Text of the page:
By Official RENT Blog contributor Tommy Collison
RENT asked Tommy: In your Q&A you mentioned that you connected most with Mark partly due to his work being important in his life. Mark's movie spotlights the homeless and persons struggling in the streets during the late '80s in NYC. If you were to make a movie or write a social commentary, what issues in Ireland would you talk about and why? How does your piece that you would write connect with Mark or the show in general?
In Ireland, there exists a traditional nomadic people, who are known as “Irish Travelers”, and who make up about 0.5% of the population (around 36,000 people). They are not homeless, per sé, rather they choose not to live in a settled fashion, living in caravans or the like. Their children often grow up outside the mainstream education system and a European Parliament Committee of Enquiry on Racism and Xenophobia found them to be one of the most discriminated-against social groups in Europe. Because some -- not all -- members of the traveling community engage in petty crime and anti-social behavior, there exists a totally unfair social stigma around these ‘travelers’, and they often find it difficult to secure employment. The discrimination that travelers face is not all that different from the discrimination that African-Americans faced during the first half of the 20th century in how it appeared in everyday life.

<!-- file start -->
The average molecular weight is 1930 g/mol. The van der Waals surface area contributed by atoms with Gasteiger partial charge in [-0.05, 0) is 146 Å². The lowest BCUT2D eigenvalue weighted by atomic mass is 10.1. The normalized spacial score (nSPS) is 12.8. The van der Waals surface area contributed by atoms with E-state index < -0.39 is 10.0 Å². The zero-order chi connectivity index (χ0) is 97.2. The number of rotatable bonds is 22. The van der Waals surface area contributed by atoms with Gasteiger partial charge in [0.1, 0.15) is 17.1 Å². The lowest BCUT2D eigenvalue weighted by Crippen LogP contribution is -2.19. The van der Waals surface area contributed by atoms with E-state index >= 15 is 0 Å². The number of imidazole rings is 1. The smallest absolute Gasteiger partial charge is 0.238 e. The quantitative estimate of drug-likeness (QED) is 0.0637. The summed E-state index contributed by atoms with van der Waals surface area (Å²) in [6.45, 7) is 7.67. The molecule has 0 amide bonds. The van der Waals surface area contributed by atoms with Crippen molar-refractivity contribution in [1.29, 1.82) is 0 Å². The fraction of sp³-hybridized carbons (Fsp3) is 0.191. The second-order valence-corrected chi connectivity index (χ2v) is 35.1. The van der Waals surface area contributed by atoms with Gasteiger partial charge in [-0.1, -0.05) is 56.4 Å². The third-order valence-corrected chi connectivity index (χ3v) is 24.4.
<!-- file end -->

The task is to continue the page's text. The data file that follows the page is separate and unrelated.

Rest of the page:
If I were to make a social commentary, I would absolutely choose the widespread ostracism that travelers face. I think it’s a very pressing issue, in that human rights are being denied to these people each and every day. In making the documentary, I’d probably do a mix of video and text. I would use the visual element of the piece to cast light on the discrimination that travelers face, and to document it. I think it’s important to highlight the discrimination that travelers are subjected to, and try and remove the negative stereotypes that many “settled” Irish people have towards this minority. With regard to text, a rhetoric with a power akin to Martin Luther King, Jr.’s “I Have A Dream” speech would surely incite a push for equality, and pressure the government into ending the ostracism faced by members of the traveling community.
I think that the piece that I would do would connect me with Mark in that he was trying to document the hardships that homeless people in New York faced. In the same way, the aims of my documentary would also document the hardships faced by travelers in Ireland. I think Mark and I share a strong sense of justice; both of us are deeply moved by people struggling on the fringes of society. As for connecting to the show itself, I believe its underlying message is one of accepting people of all types, and my documentary would attempt to unify the Irish people, both settled and unsettled.
RENT fans, let's continue the conversation: What social issues do you want to document? Tell us about what you are doing or plan to do to create change in the world. Share your stories in the comments below or on RENT's Facebook and Twitter.
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